Monthly Feature: Species 101: Dragonflies

Blue Dasher

 Calico Pennant

 Twelve-Spotted Skimmer

Photos Credits to Pam Wolter

Dragonflies are considered to be one of the oldest ancient insects, with 325 million year old fossils found with wing spans reaching 30 inches. They flew before and during the dinosaur time period. They are aggressive predators both during much of their lifespan spent under the water or while flying.

They begin life on the water when the female deposits eggs on the surface or injects her eggs into aquatic plants. Depending on the species, they can live one to six years under water as nymphs, then spend several weeks flying, typically near the water.

They can daily eat hundreds of mosquitoes both as larvae and when winged. They eat other aquatic insects, small fish and tadpoles. They need better than average water quality to thrive. They will molt 9-16 times, then will crawl out of the water onto a stem, reed or rock for the final molting. Once they dry, they are fully functioning fliers that capture their prey 95% of the time due to their nearly 360-degree eyesight and over 30,000 lenses on their magnificent compound eyes.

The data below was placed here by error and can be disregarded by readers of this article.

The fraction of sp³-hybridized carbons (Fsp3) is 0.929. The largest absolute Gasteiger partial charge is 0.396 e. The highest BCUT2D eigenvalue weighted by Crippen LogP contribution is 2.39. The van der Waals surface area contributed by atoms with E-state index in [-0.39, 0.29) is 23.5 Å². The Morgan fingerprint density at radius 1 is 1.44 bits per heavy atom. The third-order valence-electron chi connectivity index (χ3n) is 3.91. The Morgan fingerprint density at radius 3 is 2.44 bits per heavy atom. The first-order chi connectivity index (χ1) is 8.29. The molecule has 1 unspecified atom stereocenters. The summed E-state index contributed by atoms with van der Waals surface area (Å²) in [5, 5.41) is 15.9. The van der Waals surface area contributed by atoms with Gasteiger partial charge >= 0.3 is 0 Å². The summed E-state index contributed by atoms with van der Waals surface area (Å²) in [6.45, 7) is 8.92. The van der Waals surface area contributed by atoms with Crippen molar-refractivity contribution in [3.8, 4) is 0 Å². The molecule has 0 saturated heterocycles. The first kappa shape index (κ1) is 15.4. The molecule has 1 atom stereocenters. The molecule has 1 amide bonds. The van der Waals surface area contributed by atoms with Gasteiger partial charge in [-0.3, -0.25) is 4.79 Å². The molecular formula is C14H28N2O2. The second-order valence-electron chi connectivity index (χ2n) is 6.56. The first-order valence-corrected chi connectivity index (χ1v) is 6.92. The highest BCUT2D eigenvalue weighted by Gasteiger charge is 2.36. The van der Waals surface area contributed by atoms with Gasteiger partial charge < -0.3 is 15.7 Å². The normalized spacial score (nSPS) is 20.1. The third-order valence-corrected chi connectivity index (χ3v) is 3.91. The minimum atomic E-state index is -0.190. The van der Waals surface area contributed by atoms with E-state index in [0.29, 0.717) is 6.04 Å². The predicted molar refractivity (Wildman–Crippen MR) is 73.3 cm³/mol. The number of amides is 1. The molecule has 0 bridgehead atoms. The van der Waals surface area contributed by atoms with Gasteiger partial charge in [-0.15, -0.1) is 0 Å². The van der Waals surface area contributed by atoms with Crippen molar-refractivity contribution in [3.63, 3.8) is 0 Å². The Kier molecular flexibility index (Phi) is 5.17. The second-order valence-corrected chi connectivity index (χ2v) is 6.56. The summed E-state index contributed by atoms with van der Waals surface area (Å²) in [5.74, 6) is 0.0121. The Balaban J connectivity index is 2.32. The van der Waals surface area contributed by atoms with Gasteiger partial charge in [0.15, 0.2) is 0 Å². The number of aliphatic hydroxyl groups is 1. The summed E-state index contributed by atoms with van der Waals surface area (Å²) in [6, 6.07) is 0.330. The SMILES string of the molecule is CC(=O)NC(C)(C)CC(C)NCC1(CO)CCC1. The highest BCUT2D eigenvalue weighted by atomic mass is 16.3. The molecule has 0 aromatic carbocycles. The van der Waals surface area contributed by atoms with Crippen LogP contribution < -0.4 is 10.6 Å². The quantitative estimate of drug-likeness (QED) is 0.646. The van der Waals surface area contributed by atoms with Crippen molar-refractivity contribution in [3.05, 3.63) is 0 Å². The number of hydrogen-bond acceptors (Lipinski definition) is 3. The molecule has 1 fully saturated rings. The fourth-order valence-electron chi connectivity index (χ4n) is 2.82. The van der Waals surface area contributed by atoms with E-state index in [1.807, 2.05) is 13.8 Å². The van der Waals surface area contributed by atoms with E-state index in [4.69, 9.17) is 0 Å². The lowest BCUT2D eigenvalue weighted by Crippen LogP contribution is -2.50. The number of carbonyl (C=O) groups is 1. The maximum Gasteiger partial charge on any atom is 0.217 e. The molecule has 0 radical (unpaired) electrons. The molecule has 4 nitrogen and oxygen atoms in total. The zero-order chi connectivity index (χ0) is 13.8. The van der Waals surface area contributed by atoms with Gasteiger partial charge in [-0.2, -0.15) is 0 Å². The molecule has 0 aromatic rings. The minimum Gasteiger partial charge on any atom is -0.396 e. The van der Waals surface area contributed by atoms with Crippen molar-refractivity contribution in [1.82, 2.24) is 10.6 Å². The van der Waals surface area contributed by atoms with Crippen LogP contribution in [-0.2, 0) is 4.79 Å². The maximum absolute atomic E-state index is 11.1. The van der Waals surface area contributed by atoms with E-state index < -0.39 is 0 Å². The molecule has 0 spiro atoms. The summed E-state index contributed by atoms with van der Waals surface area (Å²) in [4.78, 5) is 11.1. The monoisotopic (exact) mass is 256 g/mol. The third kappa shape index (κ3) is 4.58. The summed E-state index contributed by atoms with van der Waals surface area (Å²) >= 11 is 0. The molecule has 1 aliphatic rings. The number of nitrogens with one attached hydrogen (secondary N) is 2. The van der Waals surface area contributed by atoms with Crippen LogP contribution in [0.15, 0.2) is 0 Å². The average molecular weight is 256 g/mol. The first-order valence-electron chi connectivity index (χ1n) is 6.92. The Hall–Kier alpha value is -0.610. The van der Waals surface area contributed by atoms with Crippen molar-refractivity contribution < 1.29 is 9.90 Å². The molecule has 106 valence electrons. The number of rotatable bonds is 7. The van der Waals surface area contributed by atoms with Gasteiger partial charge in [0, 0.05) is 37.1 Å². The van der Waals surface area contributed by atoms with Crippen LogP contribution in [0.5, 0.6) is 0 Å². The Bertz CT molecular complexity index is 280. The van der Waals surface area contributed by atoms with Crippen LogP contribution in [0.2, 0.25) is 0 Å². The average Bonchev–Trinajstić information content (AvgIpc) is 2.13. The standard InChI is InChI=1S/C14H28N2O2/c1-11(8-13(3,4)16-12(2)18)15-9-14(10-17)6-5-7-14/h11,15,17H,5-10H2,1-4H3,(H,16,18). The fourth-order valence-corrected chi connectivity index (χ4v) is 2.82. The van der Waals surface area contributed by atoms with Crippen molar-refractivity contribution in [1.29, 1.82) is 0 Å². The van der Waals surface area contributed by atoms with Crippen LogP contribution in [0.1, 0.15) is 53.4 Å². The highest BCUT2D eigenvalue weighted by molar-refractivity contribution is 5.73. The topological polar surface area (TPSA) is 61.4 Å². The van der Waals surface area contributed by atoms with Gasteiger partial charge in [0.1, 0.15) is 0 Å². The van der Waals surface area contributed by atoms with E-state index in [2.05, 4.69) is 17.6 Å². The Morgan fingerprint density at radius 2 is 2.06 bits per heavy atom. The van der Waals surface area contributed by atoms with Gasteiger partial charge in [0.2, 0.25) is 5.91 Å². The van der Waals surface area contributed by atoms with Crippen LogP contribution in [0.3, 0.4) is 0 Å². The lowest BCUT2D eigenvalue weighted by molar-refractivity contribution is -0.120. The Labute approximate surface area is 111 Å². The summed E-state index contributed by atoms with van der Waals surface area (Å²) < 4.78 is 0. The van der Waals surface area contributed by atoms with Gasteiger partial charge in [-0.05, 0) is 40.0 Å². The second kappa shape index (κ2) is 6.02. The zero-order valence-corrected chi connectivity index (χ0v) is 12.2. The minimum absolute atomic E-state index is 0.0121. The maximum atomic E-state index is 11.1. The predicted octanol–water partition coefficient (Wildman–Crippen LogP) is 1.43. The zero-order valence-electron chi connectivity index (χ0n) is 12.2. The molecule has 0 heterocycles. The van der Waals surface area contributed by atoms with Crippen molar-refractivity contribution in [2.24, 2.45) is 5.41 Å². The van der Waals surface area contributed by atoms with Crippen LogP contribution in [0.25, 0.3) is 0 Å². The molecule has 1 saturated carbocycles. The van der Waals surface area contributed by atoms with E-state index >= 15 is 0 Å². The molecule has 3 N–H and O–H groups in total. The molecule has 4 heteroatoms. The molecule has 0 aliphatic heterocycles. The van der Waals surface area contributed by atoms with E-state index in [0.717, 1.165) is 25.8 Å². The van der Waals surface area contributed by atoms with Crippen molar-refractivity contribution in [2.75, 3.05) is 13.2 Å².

Their aerial maneuvers are spectacular as their four wings can move independently as they fly up, down, forward, back and can stop to hover. They have been clocked at just under 40 miles per hour.

Five species migrate, with the common Green Darner, the most recognizable. A decedent may return in the early spring, typically in mid-April. The largest populations are resident species that emerge in June, then can be seen in July and August, with some living until early to mid-September, but June, July and early August are the best viewing months for this fun to watch and photograph flier. In the fall, mass migrations can sometimes be spotted hitting your windshield and covering roadways.

Iowa Odes has 75 species listed for Iowa. To view other dragonflies or to learn more about them, go to

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